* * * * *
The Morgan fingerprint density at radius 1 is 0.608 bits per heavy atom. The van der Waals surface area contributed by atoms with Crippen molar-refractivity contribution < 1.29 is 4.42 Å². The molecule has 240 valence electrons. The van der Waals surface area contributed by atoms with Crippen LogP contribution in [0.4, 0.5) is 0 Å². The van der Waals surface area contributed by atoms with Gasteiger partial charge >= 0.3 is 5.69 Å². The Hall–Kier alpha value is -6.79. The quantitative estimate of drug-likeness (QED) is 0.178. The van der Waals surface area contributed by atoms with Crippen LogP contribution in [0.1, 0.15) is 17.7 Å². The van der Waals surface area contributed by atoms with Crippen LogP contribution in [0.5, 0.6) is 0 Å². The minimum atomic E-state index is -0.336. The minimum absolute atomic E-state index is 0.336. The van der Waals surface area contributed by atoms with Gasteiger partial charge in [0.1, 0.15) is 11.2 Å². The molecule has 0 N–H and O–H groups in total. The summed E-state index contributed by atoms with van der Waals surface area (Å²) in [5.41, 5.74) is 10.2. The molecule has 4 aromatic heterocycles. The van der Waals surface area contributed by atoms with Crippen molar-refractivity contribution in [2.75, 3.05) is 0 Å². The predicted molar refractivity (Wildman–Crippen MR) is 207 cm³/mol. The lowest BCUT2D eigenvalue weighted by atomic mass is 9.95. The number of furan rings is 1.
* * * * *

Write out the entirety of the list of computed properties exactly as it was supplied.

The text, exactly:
The Morgan fingerprint density at radius 1 is 0.608 bits per heavy atom. The van der Waals surface area contributed by atoms with Crippen molar-refractivity contribution < 1.29 is 4.42 Å². The molecule has 240 valence electrons. The van der Waals surface area contributed by atoms with Crippen LogP contribution in [0.4, 0.5) is 0 Å². The van der Waals surface area contributed by atoms with Gasteiger partial charge >= 0.3 is 5.69 Å². The Hall–Kier alpha value is -6.79. The quantitative estimate of drug-likeness (QED) is 0.178. The van der Waals surface area contributed by atoms with Crippen LogP contribution in [0.1, 0.15) is 17.7 Å². The van der Waals surface area contributed by atoms with Crippen LogP contribution in [0.5, 0.6) is 0 Å². The minimum atomic E-state index is -0.336. The minimum absolute atomic E-state index is 0.336. The van der Waals surface area contributed by atoms with Gasteiger partial charge in [0.1, 0.15) is 11.2 Å². The molecule has 0 N–H and O–H groups in total. The summed E-state index contributed by atoms with van der Waals surface area (Å²) in [5.41, 5.74) is 10.2. The molecule has 4 aromatic heterocycles. The van der Waals surface area contributed by atoms with Crippen molar-refractivity contribution in [2.75, 3.05) is 0 Å². The predicted molar refractivity (Wildman–Crippen MR) is 207 cm³/mol. The lowest BCUT2D eigenvalue weighted by atomic mass is 9.95. The number of furan rings is 1.